Charles Mkula is a journalist who has worked for a number of newspapers and magazines in Malawi since 1998.
Insights Opinions

Malawi In search of a national identity

LILONGWE- Prejudiced subjection of Malawi’s cultural symbols and expressions to represent or to belong to particular geographical localities than national, challenges the country’s desire to define its collective identity, Chairperson for the Foundation for Arts and Culture (FoAC), Serman Chavula has noted.

But, a Malawi Human Rights Commission (MHRC) report titled “Cultural Practices and their Impact on the Enjoyment of Human Rights” sees shared similarities in the customs and traditions of indigenous Malawians, who are mostly Bantus and have diffused some minor cultural differences as a result of intermarriages and migration.

Free Expression Institute Coordinator, Peter Jegwa Kumwenda, thinks efforts to harness a sense of the country’s collective cultural identity have been corrupted by ethnic politics which have seen political parties using ethnic affiliations to create patronage and clientelism.

“The development has created undercurrent divisions, which have weakened and corrupted the broader national identity drive,” he notices but points out that the ability for Malawians of different tribes to live together, despite the divisions, is yet another source of the people’s shared experience and national pride.

He also observes that the national flag, successes in sports and entertainment by the national netball or football teams and outstanding performances of the country’s representatives at the ‘Big Brother’ realty TV show, also serve as factors of unity and identity.

While the music and film industry or rather the media industry have played a critical role in defining the people’s national identity through promoting their socio-economic beliefs, aspirations, struggles for survival and development, they are, unfortunately, fast giving way to foreign (western) cultural domination and influence.

The growing concentration of foreign content in the media (music, film, radio and TV) can be attributed to the country’s weak media industry characterised by lack of resources to preserve and promote the local culture.

Nonetheless, the media still remains an important tool for ideological guidance where it can assist in orientating and implementing a consensus on what the country’s national identity is or should be.


Does Malawi have a national cultural identity?

“We have few heritage expressions that reflect direct use-value or meaning as integral parts of contemporary identity,” says Chavula pointing out that it is only when Malawians cultivate national pride in their cultural assets, preserve and promote them that gainful external interest can be attracted to spur tourism and investment.

A 2013 World Intellectual Properties Organisation (WIPO) study estimated that Malawi’s creative sector contributes around 3.4 percent to the country’s GDP and plays a significant role in terms of creating employment and generating foreign exchange.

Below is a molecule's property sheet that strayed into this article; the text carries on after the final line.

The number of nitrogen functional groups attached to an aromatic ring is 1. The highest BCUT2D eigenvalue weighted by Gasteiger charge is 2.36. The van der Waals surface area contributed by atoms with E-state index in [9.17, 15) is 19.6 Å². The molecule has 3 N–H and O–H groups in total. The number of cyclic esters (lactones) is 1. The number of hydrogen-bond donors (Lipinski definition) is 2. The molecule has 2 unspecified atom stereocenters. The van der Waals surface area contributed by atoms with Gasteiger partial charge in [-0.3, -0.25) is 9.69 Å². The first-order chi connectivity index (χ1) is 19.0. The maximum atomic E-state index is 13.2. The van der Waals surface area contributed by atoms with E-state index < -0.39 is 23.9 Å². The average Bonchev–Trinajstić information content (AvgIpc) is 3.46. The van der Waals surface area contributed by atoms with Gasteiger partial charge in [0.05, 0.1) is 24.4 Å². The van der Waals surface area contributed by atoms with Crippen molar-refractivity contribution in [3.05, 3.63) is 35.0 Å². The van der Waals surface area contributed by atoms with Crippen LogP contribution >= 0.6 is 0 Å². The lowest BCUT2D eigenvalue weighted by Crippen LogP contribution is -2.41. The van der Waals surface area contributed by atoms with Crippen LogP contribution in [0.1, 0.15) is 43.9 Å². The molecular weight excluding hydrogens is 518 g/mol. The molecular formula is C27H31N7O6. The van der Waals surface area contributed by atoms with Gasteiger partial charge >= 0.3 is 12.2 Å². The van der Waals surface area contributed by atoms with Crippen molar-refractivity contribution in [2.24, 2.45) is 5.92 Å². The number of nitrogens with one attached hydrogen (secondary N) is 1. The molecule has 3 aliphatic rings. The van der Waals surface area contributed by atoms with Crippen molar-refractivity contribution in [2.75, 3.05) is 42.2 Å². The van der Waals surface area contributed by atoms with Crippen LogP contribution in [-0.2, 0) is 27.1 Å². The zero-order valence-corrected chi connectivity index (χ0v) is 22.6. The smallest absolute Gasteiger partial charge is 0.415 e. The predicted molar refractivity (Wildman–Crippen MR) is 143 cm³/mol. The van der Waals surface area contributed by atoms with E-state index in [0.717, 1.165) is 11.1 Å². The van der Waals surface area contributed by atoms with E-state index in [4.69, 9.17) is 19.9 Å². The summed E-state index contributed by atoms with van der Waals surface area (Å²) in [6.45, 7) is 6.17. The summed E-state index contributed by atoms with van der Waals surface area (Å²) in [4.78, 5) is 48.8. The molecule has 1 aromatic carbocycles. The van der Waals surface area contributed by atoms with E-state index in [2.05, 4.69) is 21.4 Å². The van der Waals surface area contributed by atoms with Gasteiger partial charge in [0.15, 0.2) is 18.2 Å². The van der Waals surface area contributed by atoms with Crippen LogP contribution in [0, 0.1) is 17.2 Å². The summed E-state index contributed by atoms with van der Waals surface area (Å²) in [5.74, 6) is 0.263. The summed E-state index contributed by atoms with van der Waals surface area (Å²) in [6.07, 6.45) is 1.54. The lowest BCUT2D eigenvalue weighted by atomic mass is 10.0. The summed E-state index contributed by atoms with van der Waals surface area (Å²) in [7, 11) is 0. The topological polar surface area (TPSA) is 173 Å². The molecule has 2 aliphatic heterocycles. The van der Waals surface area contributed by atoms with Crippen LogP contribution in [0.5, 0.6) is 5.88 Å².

The contribution of the arts sector alone surpassed sectors like transportation, construction, and mining and quarrying.

Lesa Catering Services, Managing Director, Esther Banda, points out that the country’s local foods, especially nsima, chambo fish and bonongwe vegetables, have already left indelible footprints in the hearts of many, including foreign travellers, as Malawi’s traditional food.

Lesa Catering Services, which also runs restaurants in Lilongwe’s Kanengo industrial Area and in City Centre, will next year start holding quarterly culinary events where traditional food for different ethnic groups will be showcased before holding a grand culinary festival highlighting all Malawian traditional food.

“Even the UN has endorsed our nsima as an outstanding heritage,” she says referring to the inscription of nsima, the country’s staple food, on UNESCO’s representative list of the Intangible Cultural Heritage of Humanity.

“The inscription itself, complements the country’s rich register of cultural assets that identifies the “warm heart of Africa” as the country is known to the world in reference to the warm heartedness of its people,” she says.

Banda explains that nsima is a communally shared culinary and dietary tradition whose preparation, consisting of pounding, milling and cooking maize flour, cassava flour, sorghum flour and millet flour, requires specific knowledge.

The nsima tradition forms part of the Malawian identity alongside the country’s languages, music and dance, rituals, monuments, shrines, pre-historic archaeological fossils, nature among others.

Other intangible cultural heritage elements on the same UNESCO list include the spirit dance - Gule wamkulu, the healing dance - Vimbuza and Tchopa dance.

Malawi is also identified by the UNESCO-endorsed outstanding World Heritage Sites of Lake Malawi National Park, one of the world’s underwater parks that is significantly connected to evolution and the Chongoni Rock Art painting that date back to both the hunter-gatherer Stone and Iron Ages.

The country has submitted to UNESCO a tentative list of five other sites she considers to be cultural or natural heritage of outstanding universal value and suitable for inscription on World Heritage List.

The five are; Mulanje Mountain Biosphere Reserve, Nyika National Park, Khulubvi and Mbona Sacred Rain Shrines, Malawi Slave Routes and Dr. David Livingstone’s Trail, Lake Chilwa Wetland and Vwaza Marsh Wildlife Reserve.

Charles Mkula is a journalist who has worked for a number of newspapers and magazines in Malawi since 1998. He has also worked as a communications officer for the Secondary Centres Development Programme (SCDP), an urban development programme in Malawi set up with support from the German KfW to support urban development. Since his entry into the development field, Charles has been passionate about advancing rural and urban development in Malawi.